The world population is growing and so is the demand for food. With arable land being limited it is essential to develop new crop varieties that meet those increased needs for food supply. MADS-box genes encode a large transcription factors family, members of which are involved in virtually every developmental process in plants. Most importantly, many MADS-box genes are involved in flowering time control, flower development and fruit development, they do therefore constitute excellent targets for increasing yields in crop plants. Indeed, a number of studies have shown that certain MADS-box gene alleles were selected during domestication of wheat, tomato or date palms (to mention but a few – an article on the importance of MADS-box genes for plant domestication is on our to-do list). However, in contrast to well-studied model plants like Arabidopsis thaliana and rice, the function of MADS-box genes in crops like wheat and barley is relatively unexplored.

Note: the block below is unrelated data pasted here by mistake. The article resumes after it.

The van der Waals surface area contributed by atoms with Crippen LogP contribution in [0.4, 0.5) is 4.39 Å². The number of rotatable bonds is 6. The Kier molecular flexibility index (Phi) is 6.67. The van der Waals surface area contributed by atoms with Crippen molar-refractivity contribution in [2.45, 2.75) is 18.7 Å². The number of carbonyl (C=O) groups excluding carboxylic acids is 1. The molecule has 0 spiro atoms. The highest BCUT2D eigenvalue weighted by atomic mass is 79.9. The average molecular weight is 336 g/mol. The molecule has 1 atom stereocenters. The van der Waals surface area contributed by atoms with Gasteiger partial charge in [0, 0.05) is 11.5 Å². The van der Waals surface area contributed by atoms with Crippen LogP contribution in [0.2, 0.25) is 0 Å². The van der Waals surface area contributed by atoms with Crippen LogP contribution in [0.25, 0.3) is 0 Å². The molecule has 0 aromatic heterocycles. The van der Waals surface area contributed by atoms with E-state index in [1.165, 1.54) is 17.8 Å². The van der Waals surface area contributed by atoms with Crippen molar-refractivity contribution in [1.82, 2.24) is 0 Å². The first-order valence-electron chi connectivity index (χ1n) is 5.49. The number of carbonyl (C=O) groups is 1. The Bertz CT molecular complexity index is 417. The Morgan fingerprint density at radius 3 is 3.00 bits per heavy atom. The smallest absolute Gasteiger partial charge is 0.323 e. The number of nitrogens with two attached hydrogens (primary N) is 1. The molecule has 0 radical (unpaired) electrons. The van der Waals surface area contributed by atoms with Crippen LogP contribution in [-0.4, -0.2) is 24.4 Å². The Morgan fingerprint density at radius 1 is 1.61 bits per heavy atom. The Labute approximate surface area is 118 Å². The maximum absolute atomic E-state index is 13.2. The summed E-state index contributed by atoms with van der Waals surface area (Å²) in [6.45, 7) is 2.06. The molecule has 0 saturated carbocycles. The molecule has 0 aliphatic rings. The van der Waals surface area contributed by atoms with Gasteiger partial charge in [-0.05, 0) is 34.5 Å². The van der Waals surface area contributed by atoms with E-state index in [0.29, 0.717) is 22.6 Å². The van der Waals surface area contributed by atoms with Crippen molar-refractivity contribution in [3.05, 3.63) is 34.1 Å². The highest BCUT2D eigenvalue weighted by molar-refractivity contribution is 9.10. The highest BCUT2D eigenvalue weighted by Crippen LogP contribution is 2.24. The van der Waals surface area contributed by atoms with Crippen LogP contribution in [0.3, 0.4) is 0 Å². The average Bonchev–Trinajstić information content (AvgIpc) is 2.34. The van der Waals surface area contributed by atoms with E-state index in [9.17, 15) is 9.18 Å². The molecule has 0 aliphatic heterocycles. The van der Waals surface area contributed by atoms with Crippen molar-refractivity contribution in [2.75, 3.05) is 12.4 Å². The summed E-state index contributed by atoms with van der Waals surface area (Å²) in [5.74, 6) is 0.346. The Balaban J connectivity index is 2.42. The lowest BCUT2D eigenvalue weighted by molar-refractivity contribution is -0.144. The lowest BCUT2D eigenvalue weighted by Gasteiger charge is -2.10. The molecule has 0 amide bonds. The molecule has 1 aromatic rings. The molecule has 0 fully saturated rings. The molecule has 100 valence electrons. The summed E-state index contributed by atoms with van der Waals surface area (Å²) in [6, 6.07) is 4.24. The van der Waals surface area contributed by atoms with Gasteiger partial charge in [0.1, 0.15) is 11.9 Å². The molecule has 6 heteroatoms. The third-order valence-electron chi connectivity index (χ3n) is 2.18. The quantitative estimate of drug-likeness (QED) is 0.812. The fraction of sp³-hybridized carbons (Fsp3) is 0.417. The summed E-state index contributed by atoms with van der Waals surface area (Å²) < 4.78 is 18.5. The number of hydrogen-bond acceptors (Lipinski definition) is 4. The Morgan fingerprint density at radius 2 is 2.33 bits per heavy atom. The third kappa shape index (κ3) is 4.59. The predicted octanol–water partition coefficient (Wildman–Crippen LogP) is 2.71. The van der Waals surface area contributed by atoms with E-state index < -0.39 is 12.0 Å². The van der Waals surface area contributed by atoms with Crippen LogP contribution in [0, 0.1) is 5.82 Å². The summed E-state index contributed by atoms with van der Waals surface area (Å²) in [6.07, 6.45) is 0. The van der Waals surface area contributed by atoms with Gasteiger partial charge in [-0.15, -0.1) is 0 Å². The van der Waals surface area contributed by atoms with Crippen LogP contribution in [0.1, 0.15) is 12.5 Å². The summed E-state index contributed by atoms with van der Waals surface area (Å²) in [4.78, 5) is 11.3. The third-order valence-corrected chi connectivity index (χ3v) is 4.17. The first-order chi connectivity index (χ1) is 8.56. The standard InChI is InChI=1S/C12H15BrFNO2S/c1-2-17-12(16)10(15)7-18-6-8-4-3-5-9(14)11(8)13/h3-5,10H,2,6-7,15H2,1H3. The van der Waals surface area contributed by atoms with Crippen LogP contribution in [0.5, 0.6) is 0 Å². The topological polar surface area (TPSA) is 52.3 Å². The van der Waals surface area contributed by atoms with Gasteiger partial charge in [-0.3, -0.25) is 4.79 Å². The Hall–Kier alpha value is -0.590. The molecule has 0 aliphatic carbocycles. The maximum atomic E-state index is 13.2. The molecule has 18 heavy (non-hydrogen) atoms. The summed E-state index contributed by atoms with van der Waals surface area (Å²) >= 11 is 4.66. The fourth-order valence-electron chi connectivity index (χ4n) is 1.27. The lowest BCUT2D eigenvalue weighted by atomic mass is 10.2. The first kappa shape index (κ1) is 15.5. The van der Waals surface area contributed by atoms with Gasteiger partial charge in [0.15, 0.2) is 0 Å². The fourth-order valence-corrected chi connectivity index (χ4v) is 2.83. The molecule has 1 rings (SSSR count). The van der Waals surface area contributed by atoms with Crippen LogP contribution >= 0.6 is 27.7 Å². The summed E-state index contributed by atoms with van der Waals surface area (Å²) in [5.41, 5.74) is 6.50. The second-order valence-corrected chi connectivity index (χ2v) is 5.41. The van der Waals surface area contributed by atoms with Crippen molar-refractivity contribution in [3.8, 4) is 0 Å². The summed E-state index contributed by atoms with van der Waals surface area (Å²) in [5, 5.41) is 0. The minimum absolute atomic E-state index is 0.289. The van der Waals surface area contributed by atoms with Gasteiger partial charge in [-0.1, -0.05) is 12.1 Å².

In this project, we will make use of our experience on working with MADS-box genes in Arabidopsis to study allelic diversity of this gene family in wheat. The exome of a number of wheat varieties has been sequenced and we will identify allelic variation in the coding sequence of MADS-box genes on a family-wide level. The function of the different domains of MADS-box genes is relatively well understood. Moreover, phylogenetic relatedness to characterized genes from model plants and gene expression patterns are good proxies to infer the function of a particular gene. Together, these data will serve to predict whether an allelic variation is a promising candidate for improving wheat yields. Subsequent biochemical and genetics experiments will be used to further test those candidate alleles.
People involved: Rainer Melzer, Siriu Pan